Yes, you can eat crawfish while pregnant as it is actually safe for pregnant women. Everything revolves around ensuring that your crawfish are precisely cooked to at least 145 degrees F, and it is ideal for taking no more than 12 crawfish per week.

You love eating Crawfish a lot, and now you are pregnant; wondering if it is safe to eat crawfish during pregnancy.

Video by: Turn Healthy, answering: can you eat crawfish while pregnant.

If you’re a fan of crawfish, the good news is that you don’t have to give up the delectable shellfish when you’re pregnant as long as the crayfish is properly prepared. While fish is generally recommended to be avoided during pregnancy, crawfish are packed with nutrients that are beneficial to both you and your unborn child. It is regarded as a lean protein, making it a great low-fat option for a protein source. It also contains significant levels of iron, niacin, copper, selenium, as well as trace amounts of vitamins C and A.

When thoroughly crawfish cooked, it is completely safe to consume and contains significantly less mercury than other seafood, with an average concentration of 0.033 parts per million (ppm) of mercury. The Food and Drug Administration considers seafood containing 0.1 parts per million (ppm) or less mercury to be low in mercury. As a result, you are permitted to have thoroughly prepared crawfish at any time during your pregnancy.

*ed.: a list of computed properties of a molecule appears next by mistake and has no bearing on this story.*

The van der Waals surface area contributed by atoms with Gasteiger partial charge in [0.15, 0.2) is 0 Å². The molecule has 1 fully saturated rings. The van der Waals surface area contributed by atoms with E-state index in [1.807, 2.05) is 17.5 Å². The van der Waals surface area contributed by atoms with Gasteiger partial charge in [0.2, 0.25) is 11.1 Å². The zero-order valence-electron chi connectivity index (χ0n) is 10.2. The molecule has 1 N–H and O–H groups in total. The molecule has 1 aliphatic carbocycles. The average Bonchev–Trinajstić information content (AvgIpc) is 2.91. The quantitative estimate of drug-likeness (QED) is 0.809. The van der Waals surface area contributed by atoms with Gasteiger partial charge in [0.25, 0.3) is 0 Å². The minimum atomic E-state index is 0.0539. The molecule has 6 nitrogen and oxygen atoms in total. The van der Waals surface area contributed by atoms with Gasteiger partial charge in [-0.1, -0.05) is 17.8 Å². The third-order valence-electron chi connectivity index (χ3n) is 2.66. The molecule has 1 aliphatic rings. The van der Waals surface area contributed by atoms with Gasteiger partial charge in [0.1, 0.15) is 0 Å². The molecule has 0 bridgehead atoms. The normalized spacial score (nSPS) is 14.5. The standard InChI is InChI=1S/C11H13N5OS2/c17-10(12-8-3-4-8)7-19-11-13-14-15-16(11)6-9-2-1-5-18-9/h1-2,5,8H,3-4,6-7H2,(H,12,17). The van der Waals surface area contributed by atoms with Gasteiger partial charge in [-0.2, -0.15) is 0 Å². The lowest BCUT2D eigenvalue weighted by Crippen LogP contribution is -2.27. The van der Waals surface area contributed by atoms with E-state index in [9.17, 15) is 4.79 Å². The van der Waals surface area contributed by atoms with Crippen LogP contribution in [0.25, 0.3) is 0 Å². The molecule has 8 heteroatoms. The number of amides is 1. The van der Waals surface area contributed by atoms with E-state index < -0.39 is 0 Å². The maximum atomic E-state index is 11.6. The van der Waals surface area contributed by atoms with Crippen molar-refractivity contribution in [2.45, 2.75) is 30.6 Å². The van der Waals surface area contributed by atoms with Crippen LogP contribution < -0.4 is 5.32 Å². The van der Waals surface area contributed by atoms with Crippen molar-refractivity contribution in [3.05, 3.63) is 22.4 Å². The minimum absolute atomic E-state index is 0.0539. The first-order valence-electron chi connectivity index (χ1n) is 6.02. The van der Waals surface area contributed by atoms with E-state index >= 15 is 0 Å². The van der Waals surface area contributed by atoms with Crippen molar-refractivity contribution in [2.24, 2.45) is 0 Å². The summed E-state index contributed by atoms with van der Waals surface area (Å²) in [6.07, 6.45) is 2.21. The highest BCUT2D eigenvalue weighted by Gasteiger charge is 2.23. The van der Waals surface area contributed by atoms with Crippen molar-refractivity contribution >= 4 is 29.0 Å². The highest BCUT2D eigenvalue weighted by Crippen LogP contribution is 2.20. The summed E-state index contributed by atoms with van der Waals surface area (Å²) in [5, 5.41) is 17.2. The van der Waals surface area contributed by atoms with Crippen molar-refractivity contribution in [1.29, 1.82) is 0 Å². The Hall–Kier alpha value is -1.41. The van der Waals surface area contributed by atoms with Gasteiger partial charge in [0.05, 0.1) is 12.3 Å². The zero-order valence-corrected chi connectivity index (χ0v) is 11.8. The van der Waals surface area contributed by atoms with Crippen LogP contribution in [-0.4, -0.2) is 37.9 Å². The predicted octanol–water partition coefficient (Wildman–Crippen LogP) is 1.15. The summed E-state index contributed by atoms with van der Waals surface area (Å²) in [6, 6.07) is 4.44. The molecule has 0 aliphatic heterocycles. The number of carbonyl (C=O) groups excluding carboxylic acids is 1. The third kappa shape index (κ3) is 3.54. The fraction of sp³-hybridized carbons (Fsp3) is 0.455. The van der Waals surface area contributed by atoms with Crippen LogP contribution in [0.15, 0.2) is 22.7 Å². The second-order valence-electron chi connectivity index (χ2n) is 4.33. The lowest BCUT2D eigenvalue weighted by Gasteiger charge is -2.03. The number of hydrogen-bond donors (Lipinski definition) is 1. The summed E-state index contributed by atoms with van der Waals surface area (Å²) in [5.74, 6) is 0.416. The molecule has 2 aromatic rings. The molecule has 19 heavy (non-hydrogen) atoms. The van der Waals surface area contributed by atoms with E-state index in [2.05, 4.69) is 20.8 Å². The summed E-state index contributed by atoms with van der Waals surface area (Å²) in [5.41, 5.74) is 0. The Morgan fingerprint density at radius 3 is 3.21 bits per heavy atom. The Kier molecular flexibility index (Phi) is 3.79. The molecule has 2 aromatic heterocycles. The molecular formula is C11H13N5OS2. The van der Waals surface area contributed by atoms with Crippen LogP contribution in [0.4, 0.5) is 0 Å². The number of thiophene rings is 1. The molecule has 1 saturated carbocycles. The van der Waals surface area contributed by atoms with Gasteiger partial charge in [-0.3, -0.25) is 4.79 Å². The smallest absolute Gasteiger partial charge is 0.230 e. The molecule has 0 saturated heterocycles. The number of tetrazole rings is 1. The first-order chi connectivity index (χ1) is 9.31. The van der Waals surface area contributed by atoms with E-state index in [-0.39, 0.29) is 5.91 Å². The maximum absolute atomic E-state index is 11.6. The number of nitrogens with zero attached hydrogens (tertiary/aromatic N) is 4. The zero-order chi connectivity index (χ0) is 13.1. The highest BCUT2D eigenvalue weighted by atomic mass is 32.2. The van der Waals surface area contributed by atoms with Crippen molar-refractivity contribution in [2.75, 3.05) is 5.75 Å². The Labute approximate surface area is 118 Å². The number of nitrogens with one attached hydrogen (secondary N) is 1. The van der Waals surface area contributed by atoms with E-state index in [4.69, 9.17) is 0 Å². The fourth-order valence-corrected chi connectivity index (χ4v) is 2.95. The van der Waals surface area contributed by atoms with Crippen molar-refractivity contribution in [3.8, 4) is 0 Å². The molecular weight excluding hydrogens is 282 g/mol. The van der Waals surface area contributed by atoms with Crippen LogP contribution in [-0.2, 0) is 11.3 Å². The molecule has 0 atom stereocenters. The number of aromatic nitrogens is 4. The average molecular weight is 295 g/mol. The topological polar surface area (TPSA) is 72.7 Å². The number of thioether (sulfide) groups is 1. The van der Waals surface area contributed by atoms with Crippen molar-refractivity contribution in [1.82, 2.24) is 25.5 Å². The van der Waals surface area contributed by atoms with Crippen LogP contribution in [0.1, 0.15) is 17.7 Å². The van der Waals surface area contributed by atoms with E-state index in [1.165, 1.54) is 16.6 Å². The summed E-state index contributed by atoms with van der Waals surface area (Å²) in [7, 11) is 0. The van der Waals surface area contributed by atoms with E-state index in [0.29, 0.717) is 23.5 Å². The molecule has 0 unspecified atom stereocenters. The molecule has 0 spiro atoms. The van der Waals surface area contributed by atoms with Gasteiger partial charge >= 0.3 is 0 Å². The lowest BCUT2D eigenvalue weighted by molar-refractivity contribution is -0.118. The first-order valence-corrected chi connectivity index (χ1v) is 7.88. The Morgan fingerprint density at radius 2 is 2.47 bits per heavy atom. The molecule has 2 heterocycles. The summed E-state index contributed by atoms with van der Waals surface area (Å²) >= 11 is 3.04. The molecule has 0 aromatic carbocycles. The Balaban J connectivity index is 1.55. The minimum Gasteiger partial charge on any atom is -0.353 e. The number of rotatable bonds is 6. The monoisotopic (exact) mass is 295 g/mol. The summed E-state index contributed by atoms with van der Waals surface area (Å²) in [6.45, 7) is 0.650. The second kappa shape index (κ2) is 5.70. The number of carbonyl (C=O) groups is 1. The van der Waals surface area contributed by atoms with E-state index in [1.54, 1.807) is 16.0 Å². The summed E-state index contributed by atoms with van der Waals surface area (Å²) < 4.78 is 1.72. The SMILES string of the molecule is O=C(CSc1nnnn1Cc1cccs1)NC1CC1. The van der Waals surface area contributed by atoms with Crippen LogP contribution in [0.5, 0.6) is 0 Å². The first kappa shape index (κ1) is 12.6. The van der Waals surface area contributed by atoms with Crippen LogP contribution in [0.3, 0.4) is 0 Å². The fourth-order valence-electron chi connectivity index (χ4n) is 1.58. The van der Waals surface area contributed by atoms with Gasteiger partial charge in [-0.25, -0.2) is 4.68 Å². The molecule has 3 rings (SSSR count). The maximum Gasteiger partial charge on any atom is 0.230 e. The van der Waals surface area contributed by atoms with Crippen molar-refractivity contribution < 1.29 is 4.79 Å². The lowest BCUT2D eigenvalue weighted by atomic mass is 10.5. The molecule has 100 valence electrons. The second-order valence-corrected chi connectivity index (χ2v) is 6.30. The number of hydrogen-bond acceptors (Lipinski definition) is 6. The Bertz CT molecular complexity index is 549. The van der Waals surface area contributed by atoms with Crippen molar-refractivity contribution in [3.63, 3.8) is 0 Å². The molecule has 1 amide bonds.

However, it is crucial to remember that raw shellfish might contain hazardous bacteria and pathogens and that raw crawfish can host parasite infections, particularly if they are harvested from the wild.

How Much Crawfish Can You Have While Pregnant?

It’s advisable to keep your intake of crawfish (and other seafood) to a minimum each week in order to avoid any mercury-related health problems for you or your unborn child.

Consuming no more than 12 ounces of seafood each week, or approximately two to three servings is essential for good health. Being smaller than lobsters and crabs, it is possible to consume more crawfish while still adhering to the government’s dietary recommendations.

When to Not Have Crawfish While Pregnant